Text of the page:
Which came first the Doughnut or the Mug? The Process

Final Publication Decisions

Final Publication Decisions

Having decided that a series of flipbooks would be an appropriate choice in relation to my concept and sculpture, I turned my attention to touches that would ensure the finished thing looks professional such as the binding, printing and paper. I considered having the book printed by a flipbook company which would guarantee the book ‘flips properly’ however such a thing meant having the file prepared 4 weeks before the deadline. Time which was not available to me. Instead I turned to binding screws and 120gsm plain paper.

After progressing from drafts 2 and 3 the fourth had dimensions of 150x70mm with holes of 5mm for binding screws 20mm from the edge.

Having attempted to bind the book myself it was immediately obvious that those holes needed to be hole punched in order to be uniform and reduce the risk of creasing the paper. To do so the paper size had to be reduced to 135x70mm with holes 5mm from the edge.

The opportunity to create 3 flipbooks in relation to my concept inspired me to be more playful with the content. As previously mentioned I did a literal components list in an IKEA style. For the flipbook I decided to show each component being produced systematically starting with the blocks, then the scaffold and then the foam before finishing with the overall structure being built.

When I received the prints of the ‘components flipbook’ (above) I was disappointed with the overall effect. I felt it looked underwhelming and unprofessional, which I felt was due to the lack of colour in the publication. I therefore used blueprints to remedy this, having blue as the background with white lines helped to both reinforce the connection to conceived space as well as focusing the viewer to line being produced.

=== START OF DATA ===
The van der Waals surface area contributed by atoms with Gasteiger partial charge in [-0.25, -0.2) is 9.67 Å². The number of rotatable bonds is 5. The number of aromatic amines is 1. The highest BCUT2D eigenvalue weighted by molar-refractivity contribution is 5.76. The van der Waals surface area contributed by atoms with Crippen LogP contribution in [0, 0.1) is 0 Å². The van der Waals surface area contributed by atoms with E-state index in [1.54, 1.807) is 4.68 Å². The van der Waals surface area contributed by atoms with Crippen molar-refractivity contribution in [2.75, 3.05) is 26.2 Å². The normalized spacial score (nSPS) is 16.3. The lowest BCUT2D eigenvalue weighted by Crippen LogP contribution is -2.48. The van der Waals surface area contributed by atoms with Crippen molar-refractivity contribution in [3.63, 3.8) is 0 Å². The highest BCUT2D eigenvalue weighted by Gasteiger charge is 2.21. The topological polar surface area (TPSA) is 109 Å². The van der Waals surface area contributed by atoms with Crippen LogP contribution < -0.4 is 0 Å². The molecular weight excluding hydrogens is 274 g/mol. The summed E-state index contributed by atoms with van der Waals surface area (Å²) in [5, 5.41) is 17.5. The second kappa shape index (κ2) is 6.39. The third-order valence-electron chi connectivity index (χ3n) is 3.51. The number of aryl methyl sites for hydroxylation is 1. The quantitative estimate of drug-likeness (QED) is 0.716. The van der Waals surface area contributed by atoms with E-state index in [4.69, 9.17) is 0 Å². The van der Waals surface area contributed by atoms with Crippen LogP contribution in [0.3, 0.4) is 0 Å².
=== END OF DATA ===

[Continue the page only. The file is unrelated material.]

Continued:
The content of the ‘structure flipbook’ which expressed an approved route of play is ironic that we should be told how to move within a space. And yet it mimics that of an escalator, using colour squares to represent movement.

The last flipbook ‘play’ shows how the doughnut can be formed into a mug and then back again. It is in this last one that shows the potential everyday matter can be morphed and that is why it is perfect for lived space. I hope it enlightens those who play with it to experience new and unfamiliar things.

I believe that this playful way of communicating to be effective. It removes the dull barrier of art jargon that masks what artists want to say without being patronising to an unknowing audience. It sets the tone of play throughout the whole installation while also staying true to its manual-like inspiration of diagrams.

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